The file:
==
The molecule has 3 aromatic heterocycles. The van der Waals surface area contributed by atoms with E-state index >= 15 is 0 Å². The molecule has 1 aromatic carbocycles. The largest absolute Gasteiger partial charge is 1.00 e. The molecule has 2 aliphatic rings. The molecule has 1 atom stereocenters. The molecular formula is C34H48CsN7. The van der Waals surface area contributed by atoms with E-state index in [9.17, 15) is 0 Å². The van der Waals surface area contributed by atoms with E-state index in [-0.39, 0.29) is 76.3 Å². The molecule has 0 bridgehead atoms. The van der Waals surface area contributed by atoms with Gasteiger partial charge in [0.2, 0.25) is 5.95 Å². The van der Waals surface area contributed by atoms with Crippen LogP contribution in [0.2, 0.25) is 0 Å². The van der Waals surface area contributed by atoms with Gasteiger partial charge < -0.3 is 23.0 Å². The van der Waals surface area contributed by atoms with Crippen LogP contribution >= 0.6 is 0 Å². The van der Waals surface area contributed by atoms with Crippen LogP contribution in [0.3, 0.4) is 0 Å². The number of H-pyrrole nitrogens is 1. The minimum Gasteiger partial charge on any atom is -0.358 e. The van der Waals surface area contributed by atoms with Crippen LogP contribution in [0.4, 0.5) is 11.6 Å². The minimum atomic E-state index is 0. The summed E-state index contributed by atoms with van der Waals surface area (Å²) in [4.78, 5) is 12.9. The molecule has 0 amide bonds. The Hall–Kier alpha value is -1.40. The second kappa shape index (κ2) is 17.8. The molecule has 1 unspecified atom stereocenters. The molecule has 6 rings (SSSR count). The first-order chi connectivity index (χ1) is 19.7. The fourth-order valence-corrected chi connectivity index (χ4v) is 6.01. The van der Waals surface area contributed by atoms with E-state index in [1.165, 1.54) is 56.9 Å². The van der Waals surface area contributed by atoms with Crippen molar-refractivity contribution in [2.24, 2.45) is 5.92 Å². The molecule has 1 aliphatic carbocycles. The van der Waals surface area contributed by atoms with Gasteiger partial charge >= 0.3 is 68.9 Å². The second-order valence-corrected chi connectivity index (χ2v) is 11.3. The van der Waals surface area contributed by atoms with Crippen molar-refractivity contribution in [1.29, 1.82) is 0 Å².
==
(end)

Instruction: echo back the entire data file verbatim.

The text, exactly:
The molecule has 3 aromatic heterocycles. The van der Waals surface area contributed by atoms with E-state index >= 15 is 0 Å². The molecule has 1 aromatic carbocycles. The largest absolute Gasteiger partial charge is 1.00 e. The molecule has 2 aliphatic rings. The molecule has 1 atom stereocenters. The molecular formula is C34H48CsN7. The van der Waals surface area contributed by atoms with E-state index in [9.17, 15) is 0 Å². The van der Waals surface area contributed by atoms with E-state index in [-0.39, 0.29) is 76.3 Å². The molecule has 0 bridgehead atoms. The van der Waals surface area contributed by atoms with Gasteiger partial charge in [0.2, 0.25) is 5.95 Å². The van der Waals surface area contributed by atoms with Crippen LogP contribution in [0.2, 0.25) is 0 Å². The van der Waals surface area contributed by atoms with Gasteiger partial charge < -0.3 is 23.0 Å². The van der Waals surface area contributed by atoms with Crippen LogP contribution >= 0.6 is 0 Å². The van der Waals surface area contributed by atoms with Crippen LogP contribution in [0.3, 0.4) is 0 Å². The number of H-pyrrole nitrogens is 1. The minimum Gasteiger partial charge on any atom is -0.358 e. The van der Waals surface area contributed by atoms with Crippen LogP contribution in [0.4, 0.5) is 11.6 Å². The minimum atomic E-state index is 0. The summed E-state index contributed by atoms with van der Waals surface area (Å²) in [4.78, 5) is 12.9. The molecule has 0 amide bonds. The Hall–Kier alpha value is -1.40. The second kappa shape index (κ2) is 17.8. The molecule has 1 unspecified atom stereocenters. The molecule has 6 rings (SSSR count). The first-order chi connectivity index (χ1) is 19.7. The fourth-order valence-corrected chi connectivity index (χ4v) is 6.01. The van der Waals surface area contributed by atoms with E-state index in [1.165, 1.54) is 56.9 Å². The van der Waals surface area contributed by atoms with Crippen molar-refractivity contribution in [2.24, 2.45) is 5.92 Å². The molecule has 1 aliphatic carbocycles. The van der Waals surface area contributed by atoms with Gasteiger partial charge >= 0.3 is 68.9 Å². The second-order valence-corrected chi connectivity index (χ2v) is 11.3. The van der Waals surface area contributed by atoms with Crippen molar-refractivity contribution in [1.29, 1.82) is 0 Å².